Around either the north pole N or the south pole S , we can alternatively use x1,2 as local coordinates. The third coordinate x3 is dependent on x1,2 as 2 x3 = R2 x2 (8) 1 x2 depending on whether the point is in the north or south hemisphere. The above implies x1 dx1 + x2 dx2 dx3 = (9) x3 Hence, the line element on the sphere is given by (dl)2 = (dx1 )2 + (dx2 )2 + (x1 dx1 + x2 dx2 ) 2 R2 (x2 1 + x2 )
2

(10) 2 x2 1 + x2 and the

Finally we express x1,2 in terms of the projected radius r angle as x1 x2 x3 = r cos = r sin = R2 r 2

(11)

Then, the line element is given by (dl)2 = (dr)2 + r2 (d)2 r2 1 R 2 (12)

This is the form most convenient to cosmology. (See the later section on the Robertson-Walker metric.) Let us make a nal note on the relation between the radial coordinate r and the proper radius l on the sphere. The proper radius l is the distance between the origin (north pole P in the gure) and a point at r. Since dl = we nd l=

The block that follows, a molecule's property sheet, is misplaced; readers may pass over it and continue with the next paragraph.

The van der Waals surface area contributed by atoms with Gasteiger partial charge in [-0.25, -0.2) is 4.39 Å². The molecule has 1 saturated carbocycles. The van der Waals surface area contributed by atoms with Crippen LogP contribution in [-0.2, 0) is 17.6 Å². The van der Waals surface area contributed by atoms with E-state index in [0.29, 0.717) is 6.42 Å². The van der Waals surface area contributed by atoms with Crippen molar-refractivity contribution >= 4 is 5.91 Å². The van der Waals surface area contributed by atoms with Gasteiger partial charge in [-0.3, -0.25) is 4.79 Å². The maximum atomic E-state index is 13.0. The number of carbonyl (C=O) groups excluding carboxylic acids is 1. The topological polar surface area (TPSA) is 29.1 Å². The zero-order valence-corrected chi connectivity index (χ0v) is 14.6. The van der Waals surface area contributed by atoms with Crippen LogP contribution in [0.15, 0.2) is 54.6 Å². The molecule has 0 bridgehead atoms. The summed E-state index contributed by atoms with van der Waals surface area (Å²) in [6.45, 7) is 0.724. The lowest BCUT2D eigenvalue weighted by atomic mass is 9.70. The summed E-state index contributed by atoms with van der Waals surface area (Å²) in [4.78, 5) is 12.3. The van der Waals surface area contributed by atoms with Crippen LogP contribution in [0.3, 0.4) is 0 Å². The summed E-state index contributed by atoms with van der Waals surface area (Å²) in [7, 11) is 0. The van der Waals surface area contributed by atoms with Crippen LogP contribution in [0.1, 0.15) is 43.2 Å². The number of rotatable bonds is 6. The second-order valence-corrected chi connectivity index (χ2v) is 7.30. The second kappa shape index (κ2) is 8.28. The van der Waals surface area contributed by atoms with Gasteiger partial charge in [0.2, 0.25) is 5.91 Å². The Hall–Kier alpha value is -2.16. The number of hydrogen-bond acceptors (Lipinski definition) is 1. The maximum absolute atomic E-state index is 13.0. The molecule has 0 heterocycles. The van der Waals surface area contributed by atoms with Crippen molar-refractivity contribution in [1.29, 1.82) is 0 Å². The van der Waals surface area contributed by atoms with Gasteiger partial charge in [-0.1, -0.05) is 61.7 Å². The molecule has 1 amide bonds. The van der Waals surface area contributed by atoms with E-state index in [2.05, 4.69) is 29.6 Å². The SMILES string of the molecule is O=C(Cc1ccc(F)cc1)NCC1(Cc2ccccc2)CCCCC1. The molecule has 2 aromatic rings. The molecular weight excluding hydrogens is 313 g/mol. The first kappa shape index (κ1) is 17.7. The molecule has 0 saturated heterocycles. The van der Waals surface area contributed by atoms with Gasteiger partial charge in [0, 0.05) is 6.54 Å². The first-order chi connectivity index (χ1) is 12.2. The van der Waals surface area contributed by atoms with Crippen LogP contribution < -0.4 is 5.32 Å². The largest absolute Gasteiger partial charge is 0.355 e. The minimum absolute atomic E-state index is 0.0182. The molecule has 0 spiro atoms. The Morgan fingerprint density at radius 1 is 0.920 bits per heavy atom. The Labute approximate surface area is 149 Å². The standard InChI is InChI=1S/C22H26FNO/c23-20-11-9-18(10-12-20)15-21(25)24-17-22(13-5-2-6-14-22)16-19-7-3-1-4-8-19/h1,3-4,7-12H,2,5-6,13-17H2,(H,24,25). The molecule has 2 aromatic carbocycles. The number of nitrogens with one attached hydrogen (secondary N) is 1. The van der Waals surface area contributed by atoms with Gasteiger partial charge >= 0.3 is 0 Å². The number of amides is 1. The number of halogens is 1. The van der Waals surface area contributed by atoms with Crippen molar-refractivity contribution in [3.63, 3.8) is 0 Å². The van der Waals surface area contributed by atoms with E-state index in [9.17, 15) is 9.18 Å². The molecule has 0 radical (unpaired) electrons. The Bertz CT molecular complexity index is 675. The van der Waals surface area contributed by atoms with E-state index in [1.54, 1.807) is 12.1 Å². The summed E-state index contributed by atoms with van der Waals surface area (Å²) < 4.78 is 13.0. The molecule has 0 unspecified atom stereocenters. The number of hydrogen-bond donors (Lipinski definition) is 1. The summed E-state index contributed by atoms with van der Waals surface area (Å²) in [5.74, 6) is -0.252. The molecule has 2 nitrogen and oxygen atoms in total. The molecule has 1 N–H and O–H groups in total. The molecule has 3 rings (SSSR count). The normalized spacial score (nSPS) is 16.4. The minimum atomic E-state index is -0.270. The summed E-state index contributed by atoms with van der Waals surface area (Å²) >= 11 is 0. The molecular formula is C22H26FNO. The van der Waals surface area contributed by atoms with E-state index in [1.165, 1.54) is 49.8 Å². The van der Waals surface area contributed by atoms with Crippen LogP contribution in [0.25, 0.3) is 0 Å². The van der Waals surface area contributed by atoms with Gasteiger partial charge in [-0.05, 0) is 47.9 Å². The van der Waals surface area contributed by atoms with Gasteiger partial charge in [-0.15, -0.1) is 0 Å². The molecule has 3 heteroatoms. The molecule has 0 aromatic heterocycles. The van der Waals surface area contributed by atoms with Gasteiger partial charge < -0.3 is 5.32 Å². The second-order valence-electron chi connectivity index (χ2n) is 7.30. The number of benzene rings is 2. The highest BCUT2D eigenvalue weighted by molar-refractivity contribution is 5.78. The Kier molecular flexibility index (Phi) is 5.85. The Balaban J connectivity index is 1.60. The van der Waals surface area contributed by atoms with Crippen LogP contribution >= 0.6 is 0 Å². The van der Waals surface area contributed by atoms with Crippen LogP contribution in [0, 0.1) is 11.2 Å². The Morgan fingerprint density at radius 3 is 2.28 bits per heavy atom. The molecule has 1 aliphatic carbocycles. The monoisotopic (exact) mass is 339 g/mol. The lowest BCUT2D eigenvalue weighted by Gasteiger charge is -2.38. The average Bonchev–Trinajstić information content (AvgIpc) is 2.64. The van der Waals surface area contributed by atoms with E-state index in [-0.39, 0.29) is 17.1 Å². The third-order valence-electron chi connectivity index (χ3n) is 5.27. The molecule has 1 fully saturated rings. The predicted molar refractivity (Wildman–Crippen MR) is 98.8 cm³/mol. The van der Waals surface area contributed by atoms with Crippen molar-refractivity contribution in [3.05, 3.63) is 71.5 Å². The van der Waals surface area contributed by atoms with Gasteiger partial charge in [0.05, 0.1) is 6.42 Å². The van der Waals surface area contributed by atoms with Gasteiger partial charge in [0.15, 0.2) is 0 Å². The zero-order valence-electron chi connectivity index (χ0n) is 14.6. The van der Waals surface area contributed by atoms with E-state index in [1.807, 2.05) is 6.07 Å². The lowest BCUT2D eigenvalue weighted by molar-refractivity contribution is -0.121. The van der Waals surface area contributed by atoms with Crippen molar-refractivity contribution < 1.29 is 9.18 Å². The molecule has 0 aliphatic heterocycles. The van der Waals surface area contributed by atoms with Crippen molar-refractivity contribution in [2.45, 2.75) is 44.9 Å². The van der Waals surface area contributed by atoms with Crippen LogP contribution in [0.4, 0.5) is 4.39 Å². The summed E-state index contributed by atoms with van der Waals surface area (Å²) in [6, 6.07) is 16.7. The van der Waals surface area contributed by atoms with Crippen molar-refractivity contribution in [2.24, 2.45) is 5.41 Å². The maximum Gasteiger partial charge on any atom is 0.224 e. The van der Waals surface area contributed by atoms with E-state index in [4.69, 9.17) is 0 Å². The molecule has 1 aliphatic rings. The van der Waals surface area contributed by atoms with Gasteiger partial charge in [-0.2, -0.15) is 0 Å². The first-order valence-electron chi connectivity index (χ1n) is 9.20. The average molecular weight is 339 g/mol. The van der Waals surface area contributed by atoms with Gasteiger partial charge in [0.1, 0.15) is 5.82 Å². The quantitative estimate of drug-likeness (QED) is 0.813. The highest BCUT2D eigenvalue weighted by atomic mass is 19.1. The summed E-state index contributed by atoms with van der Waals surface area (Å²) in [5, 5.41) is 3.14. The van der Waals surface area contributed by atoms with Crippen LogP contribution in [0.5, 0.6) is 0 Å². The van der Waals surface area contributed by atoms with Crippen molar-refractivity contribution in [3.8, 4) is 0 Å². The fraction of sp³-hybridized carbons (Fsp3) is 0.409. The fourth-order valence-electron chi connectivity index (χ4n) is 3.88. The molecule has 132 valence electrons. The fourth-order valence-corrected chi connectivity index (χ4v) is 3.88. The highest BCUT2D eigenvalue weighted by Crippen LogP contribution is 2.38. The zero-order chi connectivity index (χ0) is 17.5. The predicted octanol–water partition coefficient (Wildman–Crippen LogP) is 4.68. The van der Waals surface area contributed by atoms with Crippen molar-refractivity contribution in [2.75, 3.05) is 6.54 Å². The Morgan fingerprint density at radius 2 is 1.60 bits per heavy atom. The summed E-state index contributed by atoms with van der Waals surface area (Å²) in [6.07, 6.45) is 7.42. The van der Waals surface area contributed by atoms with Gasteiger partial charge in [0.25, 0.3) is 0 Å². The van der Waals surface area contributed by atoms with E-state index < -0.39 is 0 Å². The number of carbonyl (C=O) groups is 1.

0

dr 1
r2 R2

(13)

dr 1

= R arcsin
r2 R2

r R

(14)

Since the circumference at r is given by 2r, we nd


r (circumference) r R = = r <1 2 (proper radius) l arcsin R

(15)

All of the above can be easily generalized to the N -dimensional sphere. It is dened in the N + 1 dimensional euclidean space as
2 2 x2 1 + ... + xN +1 = R

(16)

The isometries are given by the SO(N+1) transformations: xx =O x (17)

where O is an N -by-N real orthogonal matrix of a unit determinant. An innitesimal transformation can be written as ij O = 1N +1 + (18) ij T
i<j N +1